And The Same To You. I Mean...When I joined the professional world the winter holidays provided additional ongoing moments of glee. As a Jewish Funeral Director serving a primarily Jewish clientele it was obvious to most that my winter holiday of choice (and of birth) is Channukah. I knew most of my vendors were Christian and celebrated Christmas. As December hit the 20's and it was clear I wouldn't be talking to the vendors again before Christmas I would end my call with "Merry Christmas". As most people do, my vendors would reply "and the same to you" and their mind would flash and they would stammer "I mean, uh, Happy Channukah." For some reason, my dark side found that awkward moment for my vendors quite funny, especially as it happened over and over again.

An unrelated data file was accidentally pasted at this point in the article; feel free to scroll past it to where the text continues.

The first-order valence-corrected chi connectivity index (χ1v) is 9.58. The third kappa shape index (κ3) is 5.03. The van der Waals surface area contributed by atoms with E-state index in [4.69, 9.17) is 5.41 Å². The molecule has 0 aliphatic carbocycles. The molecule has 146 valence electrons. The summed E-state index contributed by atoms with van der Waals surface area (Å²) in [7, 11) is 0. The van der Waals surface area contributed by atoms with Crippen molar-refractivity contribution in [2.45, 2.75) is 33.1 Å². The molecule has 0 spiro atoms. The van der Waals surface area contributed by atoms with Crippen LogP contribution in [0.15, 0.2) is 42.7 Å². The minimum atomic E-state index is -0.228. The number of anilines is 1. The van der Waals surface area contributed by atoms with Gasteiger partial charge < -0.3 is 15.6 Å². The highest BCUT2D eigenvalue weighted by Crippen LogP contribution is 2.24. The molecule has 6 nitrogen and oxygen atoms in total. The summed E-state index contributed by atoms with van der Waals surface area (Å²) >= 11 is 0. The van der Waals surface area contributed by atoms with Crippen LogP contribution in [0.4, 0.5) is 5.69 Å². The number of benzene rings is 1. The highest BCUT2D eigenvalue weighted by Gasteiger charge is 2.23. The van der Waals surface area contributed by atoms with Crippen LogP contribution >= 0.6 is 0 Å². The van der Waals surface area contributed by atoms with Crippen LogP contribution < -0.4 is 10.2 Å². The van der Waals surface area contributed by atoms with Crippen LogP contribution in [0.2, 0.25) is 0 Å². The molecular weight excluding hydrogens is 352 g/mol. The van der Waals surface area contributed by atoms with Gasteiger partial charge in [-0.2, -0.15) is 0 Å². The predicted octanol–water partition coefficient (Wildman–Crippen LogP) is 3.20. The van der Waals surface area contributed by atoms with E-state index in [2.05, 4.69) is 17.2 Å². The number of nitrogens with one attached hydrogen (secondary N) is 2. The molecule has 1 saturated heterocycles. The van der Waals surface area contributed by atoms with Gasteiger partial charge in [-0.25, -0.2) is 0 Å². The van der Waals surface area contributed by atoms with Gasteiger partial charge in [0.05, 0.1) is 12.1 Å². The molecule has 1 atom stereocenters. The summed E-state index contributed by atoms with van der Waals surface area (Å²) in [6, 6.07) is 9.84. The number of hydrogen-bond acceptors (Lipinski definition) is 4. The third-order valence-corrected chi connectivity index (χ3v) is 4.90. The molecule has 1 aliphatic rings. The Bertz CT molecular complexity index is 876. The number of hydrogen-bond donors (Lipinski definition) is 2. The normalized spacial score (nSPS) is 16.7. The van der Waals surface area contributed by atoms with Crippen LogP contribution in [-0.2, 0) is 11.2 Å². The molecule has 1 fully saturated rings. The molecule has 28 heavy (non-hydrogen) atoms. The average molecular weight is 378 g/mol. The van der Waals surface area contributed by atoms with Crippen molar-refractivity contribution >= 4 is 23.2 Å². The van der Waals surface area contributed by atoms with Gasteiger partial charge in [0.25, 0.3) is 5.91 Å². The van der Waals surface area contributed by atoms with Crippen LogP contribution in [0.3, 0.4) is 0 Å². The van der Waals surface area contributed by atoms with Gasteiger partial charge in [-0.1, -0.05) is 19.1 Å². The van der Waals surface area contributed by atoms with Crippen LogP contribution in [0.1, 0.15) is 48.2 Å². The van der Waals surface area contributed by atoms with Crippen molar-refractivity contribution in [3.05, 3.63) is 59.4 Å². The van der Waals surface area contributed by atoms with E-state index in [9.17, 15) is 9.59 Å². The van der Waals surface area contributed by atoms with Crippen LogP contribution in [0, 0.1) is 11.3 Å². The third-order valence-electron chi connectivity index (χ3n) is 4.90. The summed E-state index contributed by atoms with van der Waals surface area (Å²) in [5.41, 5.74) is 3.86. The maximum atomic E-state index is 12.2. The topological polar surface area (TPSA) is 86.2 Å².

The Mitzvah Is In The Intent.Before I paint myself as a jerk that revels in the awkwardness of others I would quickly add "Don't worry, I know what you meant. Peace on earth, goodwill to all is a universal message that all support." That's what I believe. A Rabbi friend of mine would often say "The mitzvah (loosely translated as good deed) is in the intent". The wish of a "Merry Christmas" was heartfelt and well intentioned. No one was suggesting I accept Jesus Christ as my personal savior. It behooved me to accept the wishes as intended even if the terminology wasn't completely correct.
I have seen the bumper sticker "We Say Merry Christmas." I heard somebody on the radio say "Merry Christmas because I don't go for that Happy Holiday stuff." I believe I'm sensitive and supportive of those commemorating and rejoicing in the birth of their Lord and Savior. As for myself, I could always use "well wishes" and don't want to throw any "well wishes" away.
What do you think? Am I supporting the homogenizing of a significant religious holiday? Are some folks hypersensitive about receiving wishes for good? Is there a single best way approach to this time of year?